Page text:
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The root cause of this is that hip-hop is seen as being more than just music, it’s a lifestyle. When Rick Ross said he sold kilos of cocaine, we fell for his story until he was unearthed as a corrections officer. When Snoop Dogg came out as a gang banger from Long Beach, we immediately worked out that those blue handkerchiefs in his jean pockets weren’t for wiping his face. In a similar way that when Chance raps about his love for God and his other experiences with drugs, it would be a total let down if word came out tomorrow that someone else was writing the Chicago MC’s touching stories on his behalf. Not even a Grammy award will bring back Chance’s credibility if that happens.

Except where explicitly stated otherwise, a rap song is usually assumed to be an audio autobiography of sorts and the rhymes on it are wholly experiential. Employing a writer, credited or uncredited, therefore makes a rapper a third person narrator and puts a question mark over the authenticity of their story in the eyes of purists. This, in turn, creates the problematic need by every rapper to be seen to have written their ‘own’ rhymes and forces contributors, especially those without influence, to accept the role of ghostwriters.

History tells us that the legacy of rappers who are known to have used ghostwriters is tainted and their stock as MC’s isn’t as high as those who aren’t known to have used a hidden pen. Let’s revisit our earlier list for instance, Big Bank Hank died in 2014 but the question mark over his legacy as an MC still lives on till this day. Eazy-E’s status as a legend is less in doubt, somehow he has become the one MC who kept both his ghostwriter and his respect, but even at that, if there’s one chink in Eazy’s armor, it’s the fact that he ghostwriter. Ice Cube, the man who famously wrote for him, echoed the sentiments of many purists when he said this:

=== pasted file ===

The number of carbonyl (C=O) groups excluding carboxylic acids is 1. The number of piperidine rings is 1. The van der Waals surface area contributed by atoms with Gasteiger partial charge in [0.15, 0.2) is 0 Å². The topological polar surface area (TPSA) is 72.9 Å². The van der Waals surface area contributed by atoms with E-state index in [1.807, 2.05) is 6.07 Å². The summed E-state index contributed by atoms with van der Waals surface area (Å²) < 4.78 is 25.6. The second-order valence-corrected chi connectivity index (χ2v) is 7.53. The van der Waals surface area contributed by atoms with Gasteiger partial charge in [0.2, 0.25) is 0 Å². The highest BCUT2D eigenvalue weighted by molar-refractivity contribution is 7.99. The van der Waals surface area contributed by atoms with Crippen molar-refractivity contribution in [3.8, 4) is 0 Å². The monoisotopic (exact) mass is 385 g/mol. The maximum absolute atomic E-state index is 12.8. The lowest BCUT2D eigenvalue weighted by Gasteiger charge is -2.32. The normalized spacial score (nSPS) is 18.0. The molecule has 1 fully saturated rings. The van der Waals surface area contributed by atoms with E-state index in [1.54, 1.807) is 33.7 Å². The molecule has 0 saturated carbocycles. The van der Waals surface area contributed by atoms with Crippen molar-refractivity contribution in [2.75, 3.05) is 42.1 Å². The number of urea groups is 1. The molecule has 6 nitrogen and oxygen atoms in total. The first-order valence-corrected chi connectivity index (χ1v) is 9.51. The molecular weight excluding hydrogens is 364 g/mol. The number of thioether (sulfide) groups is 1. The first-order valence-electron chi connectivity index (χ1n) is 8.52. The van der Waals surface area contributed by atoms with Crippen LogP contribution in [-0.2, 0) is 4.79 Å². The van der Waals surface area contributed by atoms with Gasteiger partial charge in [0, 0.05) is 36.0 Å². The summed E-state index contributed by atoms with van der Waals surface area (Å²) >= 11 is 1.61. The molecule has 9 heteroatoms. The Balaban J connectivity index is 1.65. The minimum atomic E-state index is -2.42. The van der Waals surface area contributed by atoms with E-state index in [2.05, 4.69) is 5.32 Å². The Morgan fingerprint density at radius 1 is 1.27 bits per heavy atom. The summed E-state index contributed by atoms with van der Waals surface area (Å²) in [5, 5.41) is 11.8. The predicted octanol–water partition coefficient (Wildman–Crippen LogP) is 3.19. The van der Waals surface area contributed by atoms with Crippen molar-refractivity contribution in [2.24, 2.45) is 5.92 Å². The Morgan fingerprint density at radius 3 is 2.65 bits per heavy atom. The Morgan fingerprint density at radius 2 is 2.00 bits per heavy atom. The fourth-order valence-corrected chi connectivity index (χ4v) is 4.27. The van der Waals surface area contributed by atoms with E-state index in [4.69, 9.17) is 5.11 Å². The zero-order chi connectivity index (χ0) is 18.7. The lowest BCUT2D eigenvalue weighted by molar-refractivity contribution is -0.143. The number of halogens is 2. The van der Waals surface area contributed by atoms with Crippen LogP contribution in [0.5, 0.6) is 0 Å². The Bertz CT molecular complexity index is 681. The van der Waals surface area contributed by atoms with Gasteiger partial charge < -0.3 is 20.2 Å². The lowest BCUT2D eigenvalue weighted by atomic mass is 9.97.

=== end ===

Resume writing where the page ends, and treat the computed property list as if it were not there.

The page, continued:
As far as a purist in hip-hop? I’m not a fan of it, I respect rappers more when they write their own lyrics. But as far as making a song, anybody can put a song together. It don’t matter how it come together. All that matters is what’s coming out the speaker.


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Although, having said that, Eazy and Ice Cube didn’t have the warmest relationship when Eazy was alive, so take his words with “No Vaseline” and a pinch of salt.

With the rest though, there’s a reason why Will Smith rarely appears in most top 5 MC lists and why Dre’s musical legacy is chiefly spoken of as a member of a successful crew, as a producer and as an executive, rather than as a renowned MC. As for Diddy, the man has already told us not to worry if he writes rhymes because he writes checks, and in doing so, has excused himself from any future conversations about his greatness on the microphone, regardless of his success as a rapper.

The writer of a hip-hop record is important because the culture made it so, and when the writer and the MC are two different people, then the MC’s respect simply cannot remain in tact. However, that doesn’t take anything away from whether the MC is good with their delivery specifically or whether that MC is an exciting performer or even a dope song maker, but it would be unfair to others to place him or her in the same class of MC’s who are the total package and do it all.

There has to be clear distinction between the top MC’s and the rest of the pack and a discography full of commercially successful records is a very important criteria but success should compliment the skill-level of an MC and not be seen as an acceptable replacement.